1507: "Oh, it's just the RTM, things will get better!"

    1511: "Just minor fixes, wait for new exciting features!"

    1607: "We're just celebrating the anniversary of Windows 10, nothing to worry!"

    1703: "We're introducing lots of creators features, wait for new and exciting creative tools!"

    1709: "Happy fall!"

    1803: "Spring is such a beautiful season!"


    Yeah, I know there's changes under the hood, but that's not exciting for most people. Windows 7 remains rock solid.

    • ZeroSynk

      In reply to NT6.1:


      Windows 7 is still fine, but no one can deny Windows 10 is a faster and better performing OS overall. If your a PC gamer like myself the differences are easily noticable between the two. Windows 10 can also be navigated faster than 7 once you take the time to learn the shortcuts.


      Windows 10 is pretty solid as well.

      • NT6.1

        In reply to ZeroSynk:


        Windows 10 is rock solid, when it's not annoying the fuck out of you. There's also a lot of bloatware on Windows 10. You can set a Windows 7 installation in 5 minutes, where Windows 10 take a lot of time to remove stuff we don't use or care, annoyances and take the control back overall.

    • Lauren Glenn

      In reply to NT6.1:

      I don't know. I remember having a lot of apps that had issues in 1507 that were mostly resolved with 1511. Programs that were designed for Windows 7 and weren't going to be upgraded to 10 without a charge... fortunately once 1511 came out, we didn't have to pay for a code upgrade. None of my programs needed any change for even 1507, but these did for some reason.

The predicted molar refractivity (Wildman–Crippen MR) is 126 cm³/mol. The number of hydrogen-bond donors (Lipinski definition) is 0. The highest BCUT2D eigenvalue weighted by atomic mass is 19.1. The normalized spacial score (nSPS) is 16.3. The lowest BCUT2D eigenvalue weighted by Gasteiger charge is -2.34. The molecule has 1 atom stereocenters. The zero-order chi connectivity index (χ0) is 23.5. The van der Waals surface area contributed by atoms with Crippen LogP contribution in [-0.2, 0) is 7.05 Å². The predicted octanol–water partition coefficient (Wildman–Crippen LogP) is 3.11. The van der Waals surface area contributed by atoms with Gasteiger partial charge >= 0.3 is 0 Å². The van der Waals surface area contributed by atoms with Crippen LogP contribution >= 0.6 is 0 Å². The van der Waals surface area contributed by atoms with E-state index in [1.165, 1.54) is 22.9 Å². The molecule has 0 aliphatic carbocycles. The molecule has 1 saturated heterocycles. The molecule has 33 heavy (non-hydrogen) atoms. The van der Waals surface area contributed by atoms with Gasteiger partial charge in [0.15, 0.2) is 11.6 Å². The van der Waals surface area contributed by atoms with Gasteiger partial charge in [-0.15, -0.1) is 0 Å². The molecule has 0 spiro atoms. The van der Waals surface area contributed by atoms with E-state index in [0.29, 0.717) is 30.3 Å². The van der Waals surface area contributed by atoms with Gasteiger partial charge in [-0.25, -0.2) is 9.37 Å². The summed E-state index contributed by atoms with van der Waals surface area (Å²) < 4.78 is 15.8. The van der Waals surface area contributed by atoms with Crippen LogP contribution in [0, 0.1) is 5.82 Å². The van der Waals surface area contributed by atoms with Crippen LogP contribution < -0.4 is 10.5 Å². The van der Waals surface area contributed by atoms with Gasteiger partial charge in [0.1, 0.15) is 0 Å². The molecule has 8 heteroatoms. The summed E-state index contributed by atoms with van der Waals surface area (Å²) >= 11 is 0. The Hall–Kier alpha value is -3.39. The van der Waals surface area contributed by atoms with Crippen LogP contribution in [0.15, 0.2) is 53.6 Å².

To this day, the best thing for me about Windows 10 is not having to deal with activation. Once the PC is activated, I can blow away the drive completely and reinstall without typing in a key... plus swapping hardware gives no BSOD like it did in Win7. So, enjoy Win7. Much like 98 and XP before it, it will eventually get phased out. Hopefully one day they'll give us a replacement for NTFS to support larger drives because they're going to hit the limit one of these days.

    • Bart

      In reply to NT6.1:

      That's what people said about XP until it stopped being serviced. Tick, tock. Tick, tock.

  10. madthinus

    The ssh tool has also been included in this release. Plus they insisted on adding an Edge iconto the desktop.

  11. jhoff80

    "Rarely-used features like My People and Near Share have been updated,"


    For what it's worth, Near Share is new to RS4/1803 . But I agree it'll be rarely used.

Leave a Reply